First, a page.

I had never heard of an artist named Vance Kirkland until I visited a new museum in Denver devoted to his life and work this summer. Matt Masich wrote an article about Kirkland and this new museum. The article appeared in Colorado Life magazine shortly after it opened in 2018. In it, Masich called Kirkland “Colorado’s most-revered artist” and referred to him as “an incredible underdog”. Is this a compliment, a statement about artistic indomitability, something he felt like he had to say? I don’t know and never will. I do know that I had never seen anything done by Kirkland until I visited this museum, and I know that liking any artist is a matter of personal taste. I also know that the staff of this new museum at 1201 Bannock Street, very close to the Denver Art Museum, insisted that I take a copy of Matt Masich’s article with me to learn more about Vance Kirkland.
The Vance Kirkland Gallery behind the Welcome Desk in the new Kirkland Museum of Fine & Decorative Art contains examples of the 5 major periods of his paintings. Hard-working Kirkland did more than 30 series. I don’t know how many years he painted but suspect he began as a young man in the 1920s and continued producing art until he died in 1981. He moved from what he called Designed Realism to Surrealism, kind of like moving from Rene Magritte to Salvador Dali. Next he tried Hard Edge Abstraction but abandoned it for Abstract Expressionism reminiscent of Jackson Pollock. His final phase produced Dot Paintings. Masich claims that he mastered 5 different styles during 5 working periods and calls Kirkland’s output during his dot period his masterpieces that were completely original. He claims that dot paintings were invented by Kirkland and that he had to complete these huge art works by strapping himself into a harness that drifted over blank canvas. Didn’t Georges Seurat and others do dot paintings? However, Seurat and other pointilists chose realistic subjects, not abstractions. Art appreciation is forever both relative and complicated.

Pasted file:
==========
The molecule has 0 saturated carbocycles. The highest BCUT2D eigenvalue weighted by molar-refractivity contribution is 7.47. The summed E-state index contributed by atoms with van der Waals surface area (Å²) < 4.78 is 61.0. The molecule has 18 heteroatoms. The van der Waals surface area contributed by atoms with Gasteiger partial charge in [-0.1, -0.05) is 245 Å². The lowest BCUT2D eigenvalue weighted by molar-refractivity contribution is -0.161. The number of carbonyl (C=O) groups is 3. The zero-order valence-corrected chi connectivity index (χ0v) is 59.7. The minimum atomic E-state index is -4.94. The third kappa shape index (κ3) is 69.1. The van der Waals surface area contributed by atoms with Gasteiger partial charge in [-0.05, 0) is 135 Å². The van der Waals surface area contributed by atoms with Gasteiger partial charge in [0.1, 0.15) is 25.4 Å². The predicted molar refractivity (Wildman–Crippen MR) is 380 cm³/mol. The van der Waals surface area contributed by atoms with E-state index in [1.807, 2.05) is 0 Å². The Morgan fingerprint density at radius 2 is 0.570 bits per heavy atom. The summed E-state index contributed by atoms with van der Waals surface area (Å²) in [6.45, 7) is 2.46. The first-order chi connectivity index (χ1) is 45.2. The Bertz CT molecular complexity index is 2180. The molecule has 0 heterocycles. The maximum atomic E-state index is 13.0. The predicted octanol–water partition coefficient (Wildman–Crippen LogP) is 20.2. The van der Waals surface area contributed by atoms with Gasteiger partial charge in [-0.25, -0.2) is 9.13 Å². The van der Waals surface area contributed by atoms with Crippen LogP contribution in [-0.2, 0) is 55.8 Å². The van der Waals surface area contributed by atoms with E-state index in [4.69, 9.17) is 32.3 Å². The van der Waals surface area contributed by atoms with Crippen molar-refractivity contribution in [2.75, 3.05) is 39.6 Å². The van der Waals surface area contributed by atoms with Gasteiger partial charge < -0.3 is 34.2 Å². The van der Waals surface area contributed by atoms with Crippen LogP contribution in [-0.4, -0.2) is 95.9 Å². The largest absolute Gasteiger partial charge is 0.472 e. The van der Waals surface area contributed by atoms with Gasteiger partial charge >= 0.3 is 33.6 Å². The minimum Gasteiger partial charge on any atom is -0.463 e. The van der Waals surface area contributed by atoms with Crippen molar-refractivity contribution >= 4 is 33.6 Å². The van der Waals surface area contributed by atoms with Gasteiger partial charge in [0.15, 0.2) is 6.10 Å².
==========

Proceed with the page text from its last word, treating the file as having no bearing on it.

Masich says that Vance Kirkland “painted with gleeful disregard for all rules”. This might also be said of Vincent Van Gogh. On a personal level, Kirkland did clash with his teachers and received a lot of Fs during his education. He was the founding director of a new art school at the University of Denver but resigned in disgust 3 years later to become a full-time painter. Three women turned down his marriage proposals before he met Anne, a widow whom he married in 1941. I asked the woman who showed Ruth and me around if Kirkland ever had a show of his paintings and she said he did…..in Russia, not Colorado. One of the 3 women who turned him down had a son named Hugh Grant, not the actor. Grant became Kirkland’s mentor, made documentaries about him, called him Uncle, inherited his estate, and started a museum to display Kirkland’s work. Grant wisely collected furniture, pottery, and decorative items created by other, sometimes famous artists like Frank Lloyd Wright and Tiffany, so the rest of this new decorative arts museum is devoted to Kirkland and Grant acquisitions, like the art deco basket below. These are worth seeing as is a complete re-creation of Kirkland’s messy studio that contained the earliest TV I have ever seen.